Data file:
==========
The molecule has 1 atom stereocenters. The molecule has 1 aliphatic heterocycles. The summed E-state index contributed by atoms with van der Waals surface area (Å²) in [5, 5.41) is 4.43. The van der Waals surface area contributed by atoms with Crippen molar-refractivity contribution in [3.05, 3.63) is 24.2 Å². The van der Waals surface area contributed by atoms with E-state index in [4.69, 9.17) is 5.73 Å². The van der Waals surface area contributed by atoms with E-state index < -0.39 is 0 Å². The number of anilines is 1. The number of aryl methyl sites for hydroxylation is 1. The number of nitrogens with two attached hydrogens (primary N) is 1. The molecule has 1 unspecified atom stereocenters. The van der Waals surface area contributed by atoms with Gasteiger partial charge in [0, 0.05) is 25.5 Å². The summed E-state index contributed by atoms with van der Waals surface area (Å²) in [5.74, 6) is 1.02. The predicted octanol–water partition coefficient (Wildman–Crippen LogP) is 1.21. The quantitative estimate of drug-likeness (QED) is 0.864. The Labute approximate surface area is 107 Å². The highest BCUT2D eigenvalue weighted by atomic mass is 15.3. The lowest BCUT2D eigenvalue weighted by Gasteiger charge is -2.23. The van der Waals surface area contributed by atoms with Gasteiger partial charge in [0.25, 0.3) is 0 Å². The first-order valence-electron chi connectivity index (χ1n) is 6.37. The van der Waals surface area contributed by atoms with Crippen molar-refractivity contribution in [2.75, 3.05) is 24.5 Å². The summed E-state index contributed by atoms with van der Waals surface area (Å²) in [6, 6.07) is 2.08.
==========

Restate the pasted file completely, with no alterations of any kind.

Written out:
The molecule has 1 atom stereocenters. The molecule has 1 aliphatic heterocycles. The summed E-state index contributed by atoms with van der Waals surface area (Å²) in [5, 5.41) is 4.43. The van der Waals surface area contributed by atoms with Crippen molar-refractivity contribution in [3.05, 3.63) is 24.2 Å². The van der Waals surface area contributed by atoms with E-state index in [4.69, 9.17) is 5.73 Å². The van der Waals surface area contributed by atoms with E-state index < -0.39 is 0 Å². The number of anilines is 1. The number of aryl methyl sites for hydroxylation is 1. The number of nitrogens with two attached hydrogens (primary N) is 1. The molecule has 1 unspecified atom stereocenters. The van der Waals surface area contributed by atoms with Gasteiger partial charge in [0, 0.05) is 25.5 Å². The summed E-state index contributed by atoms with van der Waals surface area (Å²) in [5.74, 6) is 1.02. The predicted octanol–water partition coefficient (Wildman–Crippen LogP) is 1.21. The quantitative estimate of drug-likeness (QED) is 0.864. The Labute approximate surface area is 107 Å². The highest BCUT2D eigenvalue weighted by atomic mass is 15.3. The lowest BCUT2D eigenvalue weighted by Gasteiger charge is -2.23. The van der Waals surface area contributed by atoms with Gasteiger partial charge in [0.25, 0.3) is 0 Å². The first-order valence-electron chi connectivity index (χ1n) is 6.37. The van der Waals surface area contributed by atoms with Crippen molar-refractivity contribution in [2.75, 3.05) is 24.5 Å². The summed E-state index contributed by atoms with van der Waals surface area (Å²) in [6, 6.07) is 2.08.